Conflicting policies and protocols during the pandemic
The recent celebrity party attended by the city mayor drew a lot of criticism. Apologies were made and fines were paid.
But some Baguio people still pointed out: “If fines are the penalty for a crime, then that law is only for the poor.”
The attendees claimed they all tested negative for the Covid-19 prior to their entry to the city and holding a party. Nevertheless, they were all condemned for not following health protocols. This begs the question – what use is PCR testing for gatherings if you are still going to be highly scrutinized and assumed to be infectious even if tested negative? Why are people who tested negative for Covid-19 still being made to undergo quarantine for five days?
The answer could be fears of false negative results despite the 40-cycle threshold RT-PCR tests.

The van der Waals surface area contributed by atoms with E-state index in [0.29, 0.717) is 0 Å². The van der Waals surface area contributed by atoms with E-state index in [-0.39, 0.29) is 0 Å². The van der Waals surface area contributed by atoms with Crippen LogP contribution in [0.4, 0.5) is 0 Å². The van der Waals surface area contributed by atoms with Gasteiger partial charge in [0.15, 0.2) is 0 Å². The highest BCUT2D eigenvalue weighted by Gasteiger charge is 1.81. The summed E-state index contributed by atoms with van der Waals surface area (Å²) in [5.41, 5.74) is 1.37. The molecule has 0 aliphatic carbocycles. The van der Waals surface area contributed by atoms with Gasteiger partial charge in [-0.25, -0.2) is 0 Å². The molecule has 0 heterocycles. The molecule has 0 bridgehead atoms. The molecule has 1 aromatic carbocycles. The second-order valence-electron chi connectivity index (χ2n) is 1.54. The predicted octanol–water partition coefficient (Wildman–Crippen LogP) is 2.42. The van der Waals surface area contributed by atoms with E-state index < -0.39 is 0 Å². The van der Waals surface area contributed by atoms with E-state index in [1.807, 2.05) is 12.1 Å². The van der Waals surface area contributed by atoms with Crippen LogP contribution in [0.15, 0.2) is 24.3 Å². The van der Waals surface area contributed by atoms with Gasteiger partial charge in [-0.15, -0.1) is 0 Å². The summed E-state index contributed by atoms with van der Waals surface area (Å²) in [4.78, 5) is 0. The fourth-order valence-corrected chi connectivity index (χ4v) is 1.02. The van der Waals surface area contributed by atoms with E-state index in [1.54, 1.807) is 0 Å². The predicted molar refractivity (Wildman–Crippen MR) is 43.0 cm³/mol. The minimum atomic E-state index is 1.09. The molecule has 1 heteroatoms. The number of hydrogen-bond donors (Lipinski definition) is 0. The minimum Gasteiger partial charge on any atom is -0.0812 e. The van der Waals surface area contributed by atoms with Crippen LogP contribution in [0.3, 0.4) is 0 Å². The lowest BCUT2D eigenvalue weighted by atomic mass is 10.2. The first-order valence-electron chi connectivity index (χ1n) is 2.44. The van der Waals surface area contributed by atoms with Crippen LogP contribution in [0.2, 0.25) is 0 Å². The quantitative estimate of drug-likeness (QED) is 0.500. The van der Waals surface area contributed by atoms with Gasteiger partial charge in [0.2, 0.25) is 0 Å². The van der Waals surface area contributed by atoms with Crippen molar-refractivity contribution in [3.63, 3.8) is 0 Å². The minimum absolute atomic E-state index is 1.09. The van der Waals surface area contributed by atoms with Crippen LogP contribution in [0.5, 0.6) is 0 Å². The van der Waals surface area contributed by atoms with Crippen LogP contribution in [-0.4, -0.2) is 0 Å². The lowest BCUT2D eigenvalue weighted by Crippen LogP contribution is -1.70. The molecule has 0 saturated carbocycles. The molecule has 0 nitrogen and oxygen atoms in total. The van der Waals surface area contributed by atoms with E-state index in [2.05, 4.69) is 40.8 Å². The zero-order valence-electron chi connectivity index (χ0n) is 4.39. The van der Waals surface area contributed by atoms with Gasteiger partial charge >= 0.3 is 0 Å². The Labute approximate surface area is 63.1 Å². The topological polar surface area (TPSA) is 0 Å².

“Sumunod ka na lang. Iyan kasi ang batas,” authorities say.
Surely, these executive orders and laws imposed on the citizens (that are meant to protect them) are definitely working to fight the pandemic, right?
The government says, “It is for your own safety and health” and “It is just following the guidelines of the World Health Organization” in justifying the restrictive measures for the general public.
This, however, leaves some citizens confused. For one, the WHO doesn’t recommend masks for children five years old or below but the government is urging everyone including those below five years old to wear face mask.
The WHO also recommends RT-PCR testing facilities to follow the manufacturer’s cycle threshold settings usually at 35 or below but our government has our test settings at 40 cycles.
Late last year, the WHO also stated it does not advocate lockdowns; but here we are again in another cycle of community quarantine.
Are these policies really about our health when you see the police berating vendors and small-business workers for not wearing faceshields – despite having no customers nor anyone near them within eight feet?
Businesses were ordered closed because their lone vendor was not wearing a face shield. That’s the law. The government knows what is best for us so they make laws requiring motorcycle barriers for same household passengers and laws requiring wearing face masks inside private cars.
Again, is this still about our health? — HONORARY PROF. CHATNOIR, Baguio City